Diarmuid McNulty hoping to help Omagh CBS's new generation live their dream

The Omagh CBS management team (left to right) Pat McNabb, Diarmuid McNulty and Ciaran McBride Picture by Oliver McVeigh
The Omagh CBS management team (left to right) Pat McNabb, Diarmuid McNulty and Ciaran McBride Picture by Oliver McVeigh The Omagh CBS management team (left to right) Pat McNabb, Diarmuid McNulty and Ciaran McBride Picture by Oliver McVeigh

DIARMUID McNulty is part of the Omagh CBS management team with Pat McNabb and Ciaran McBride and the Gortin man knows what his players are going through as they prepare for Sunday’s shoot-out with Holy Trinity, Cookstown in the MacRory Cup final.

That’s because he was full-forward on the last side from ‘the Brothers’ to get their hands on the famous trophy. That was back in 2007 in a side that was managed by McBride and Noel Donnelly and went all the way to Hogan Cup success as well.

“Winning the MacRory Cup is what some boys have dreamt about since they walked through the doors of ‘the Brothers’ and if that’s the goal then they have to realise they need to learn to prepare well for the final because the preparation is important,” said McNulty.

“If you prepare well then hopefully the result will take care of itself. Every year you start the season asking yourself the question ‘can we get to a MacRory Cup final?’ and the boys in the group said that they would do the best that they can to achieve that.

“We have worked hard and we were happy with the way that we were progressing during the group games but you don’t really know where you are at until it comes to knockout football.”

Having secured an automatic quarter-final berth as group winners Omagh have been severely tested in their two knockout games to date and in both they showed great battling spirit to come from behind in both by hitting the last four points each time to secure narrow wins.

“The quarter-final against St Colman’s [Newry] was a real tough battle and the lads had to show what they were made off to come from two points down late on but I think that game stood to us,” said McNulty.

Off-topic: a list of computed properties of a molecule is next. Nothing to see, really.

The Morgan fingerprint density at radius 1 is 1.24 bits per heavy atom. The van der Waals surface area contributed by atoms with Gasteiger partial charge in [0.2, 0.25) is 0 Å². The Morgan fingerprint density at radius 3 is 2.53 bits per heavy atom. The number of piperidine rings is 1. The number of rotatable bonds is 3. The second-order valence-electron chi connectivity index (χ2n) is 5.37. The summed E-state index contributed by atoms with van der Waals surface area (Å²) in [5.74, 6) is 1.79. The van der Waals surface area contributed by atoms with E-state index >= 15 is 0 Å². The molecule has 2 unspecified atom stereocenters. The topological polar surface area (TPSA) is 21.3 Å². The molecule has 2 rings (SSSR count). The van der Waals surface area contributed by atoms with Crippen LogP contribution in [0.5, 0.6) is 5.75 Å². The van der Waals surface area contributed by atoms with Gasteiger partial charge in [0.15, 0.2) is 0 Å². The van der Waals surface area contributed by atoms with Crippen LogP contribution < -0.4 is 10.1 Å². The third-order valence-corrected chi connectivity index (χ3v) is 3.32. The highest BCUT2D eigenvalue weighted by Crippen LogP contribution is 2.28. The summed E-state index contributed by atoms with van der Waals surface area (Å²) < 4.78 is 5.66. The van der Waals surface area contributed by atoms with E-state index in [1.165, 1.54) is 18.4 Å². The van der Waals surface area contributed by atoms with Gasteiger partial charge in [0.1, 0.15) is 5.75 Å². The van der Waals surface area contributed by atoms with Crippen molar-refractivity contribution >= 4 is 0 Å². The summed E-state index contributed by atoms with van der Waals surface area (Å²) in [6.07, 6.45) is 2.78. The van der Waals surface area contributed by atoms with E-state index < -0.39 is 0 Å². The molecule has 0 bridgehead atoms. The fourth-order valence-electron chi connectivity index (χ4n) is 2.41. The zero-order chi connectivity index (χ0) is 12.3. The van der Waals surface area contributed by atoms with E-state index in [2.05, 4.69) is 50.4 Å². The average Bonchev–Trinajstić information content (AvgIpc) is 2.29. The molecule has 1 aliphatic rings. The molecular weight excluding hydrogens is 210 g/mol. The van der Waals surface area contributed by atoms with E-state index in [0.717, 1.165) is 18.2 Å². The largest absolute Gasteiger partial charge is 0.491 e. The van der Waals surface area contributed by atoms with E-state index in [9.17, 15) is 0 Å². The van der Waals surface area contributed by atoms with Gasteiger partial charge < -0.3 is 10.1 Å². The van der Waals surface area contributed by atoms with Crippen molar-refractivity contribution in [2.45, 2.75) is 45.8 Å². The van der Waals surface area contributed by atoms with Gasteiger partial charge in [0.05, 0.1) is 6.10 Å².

“In the semi-final it was again a massive battle but we knew what [Patrician] Carrickmacross were going to bring to the table. They were a big, physical side and we had to move the ball quickly and thankfully we came out on the right side of it.

“To be fair, in the second half I felt that we controlled the game but we just couldn’t get the scores.

“Things that you say to the players at half-time sometimes don’t just happen and that’s okay. You have to build a wee bit of resilience in the boys and it was needed as Carrickmacross moved three points clear.

“I don’t think it’s part of the plan [to hit the last four scores] but if the boys can execute under pressure it’s a sign that the boys are still sticking to the plan rather than forcing it. I would be confident that our forwards will keep kicking those scores.”

While their forward line took the right options in the white heat of battle, at the other end of the field their defence also stood up to be counted when it mattered most.

“I would have to say that our defence has been going well,” said McNulty.

“There has been a lot of work put into it and they are starting to understand the system that we are trying to play.

“In the last few minutes of the semi-final there was great discipline, there was no attempt to give away a foul, it was just making sure that they weren’t going to get a shot away from a nice position and eventually we got the turnover that saw us through.”

In Sunday’s decider they face a side bidding to go one better than last year and while that will no doubt be an advantage to Holy Trinity it’s all about playing the game on the day.

“We know that Holy Trinity have got all the experience of being there last year and seeing what it is like and all the razzmatazz that goes along with it so they definitely will have a better handle on how to deal with it,” said McNulty.

“We just have to try and talk our boys through the things that they will want to do and the things that they will not want to do but at the end of the day it’s a game of football and that is the message that we are trying to get through and focus on.”